During those first hours on the moon, before the planned eating and rest periods, I reached into my personal preference kit and pulled out the communion elements along with a three-by-five card on which I had written the words of Jesus: “I am the vine, you are the branches. Whoever remains in me, and I in him, will bear much fruit; for you can do nothing without me.” I poured a thimblefull of wine from a sealed plastic container into a small chalice, and waited for the wine to settle down as it swirled in the one-sixth Earth gravity of the moon. My comments to the world were inclusive: “I would like to request a few moments of silence … and to invite each person listening in, wherever and whomever they may be, to pause for a moment and contemplate the events of the past few hours, and to give thanks in his or her own way.” I silently read the Bible passages as I partook of the wafer and the wine, and offered a private prayer for the task at hand and the opportunity I had been given.
5. In the laugh-or-you’ll-cry department, Gawker reported this week that, Tony Robbins’ Inspirational Firewalk Ends in Serious Burns. Next, as the pictures adorning this post might attest, Cracked offered a ridiculously funny and not as mean or coarse as you’d expect (though still, fair warning, esp with #11) list of The 11 Most Unintentionally Hilarious Religious Paintings. Then, on Stuff Christians Like, Jon Acuff produced a pretty uncanny run-down of The 5 Commandments of Christian Passive Aggressive Notes. And last but not least, there’s the blog find of the year, Bad Vestments, an example of which is also above.
6. The Olympics begin tonight and Louisa Thomas’ “A Case of Olympism” testimonial on Grantland, in which she reflects at length on the romance and idealism (and soul!) at the heart of the event, serves as a terrific lead-in:
As much as I didn’t want to devote my youth to pushing my body up to and past its limits, I did want to be among the best at something. I even wanted to puke, just a little. As lazy as I was, as disinclined to feel pain, part of me wanted to sacrifice and suffer. I never resolved this contradiction. Instead, I did what most people do: tried to satisfy my desires in vicarious ways. I wanted so badly to have real talent that I hated to test myself. I rooted for other people to win. I watched them, whispering: citius, altius, fortius — faster, higher, stronger — like it was my own personal prayer.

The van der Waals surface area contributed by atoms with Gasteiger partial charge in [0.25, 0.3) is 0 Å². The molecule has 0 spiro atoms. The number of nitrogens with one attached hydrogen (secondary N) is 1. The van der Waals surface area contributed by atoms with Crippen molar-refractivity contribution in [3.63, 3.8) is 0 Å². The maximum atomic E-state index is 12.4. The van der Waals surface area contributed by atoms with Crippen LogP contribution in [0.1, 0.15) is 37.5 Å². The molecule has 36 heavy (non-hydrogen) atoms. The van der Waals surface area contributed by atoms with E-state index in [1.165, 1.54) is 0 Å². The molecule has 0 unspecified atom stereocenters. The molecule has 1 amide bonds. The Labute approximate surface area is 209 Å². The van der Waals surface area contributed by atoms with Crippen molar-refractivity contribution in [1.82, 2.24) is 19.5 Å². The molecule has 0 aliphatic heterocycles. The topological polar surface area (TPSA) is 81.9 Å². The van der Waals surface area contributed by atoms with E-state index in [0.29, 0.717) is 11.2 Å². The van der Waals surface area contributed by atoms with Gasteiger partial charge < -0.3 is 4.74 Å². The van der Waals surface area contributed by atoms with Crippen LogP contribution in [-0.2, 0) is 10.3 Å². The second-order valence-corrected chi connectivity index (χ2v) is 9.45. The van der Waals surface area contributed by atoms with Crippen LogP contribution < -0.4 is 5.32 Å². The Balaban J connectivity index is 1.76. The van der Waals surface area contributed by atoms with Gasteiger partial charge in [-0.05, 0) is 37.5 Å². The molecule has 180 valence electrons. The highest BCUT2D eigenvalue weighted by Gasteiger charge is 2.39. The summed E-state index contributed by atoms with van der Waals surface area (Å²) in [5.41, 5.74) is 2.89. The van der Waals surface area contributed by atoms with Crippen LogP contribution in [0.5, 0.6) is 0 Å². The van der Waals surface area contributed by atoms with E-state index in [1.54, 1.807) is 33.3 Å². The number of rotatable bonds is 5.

7. In film, The New Yorker asks, Does Wes Anderson Hate Dogs?, and their case is more convincing than you might think. Elsewhere, Scott Tobias tackled the DVD of Kenneth Lonergan’s Margaret on The AV Club, most notably the extended version which contains an extra half hour of footage. Having now seen the cut in question, all I can say is that Tobias is dead-on when he admits, “The first thought I had seeing the trailer for Margaret was, ‘How in the world did it take six years to put this thing together?’ My first thought after seeing the movie was, ‘No wonder.'”
8. In music, James Oestreich reports in The NY Times on “the wave of spirituality that is surging through the world of classical music”, and some of the soundbites he collected are really quite encouraging. And the initial buzz about Bob Dylan’s just-announced new record Tempest is exciting, the most Mockingbird-relevant tidbit being the news about “another standout track, “Pay in Blood,” includes the line, “I’ll pay in blood, but not my own.”
9. Finally, as the much-recommended Rooted Conference for Theology and Student Ministry approaches (8/9-11 in Birmingham, AL), be sure to read our very own Cameron Cole’s wonderful The Law and Abandonment Among American Youth over at The White Horse Inn.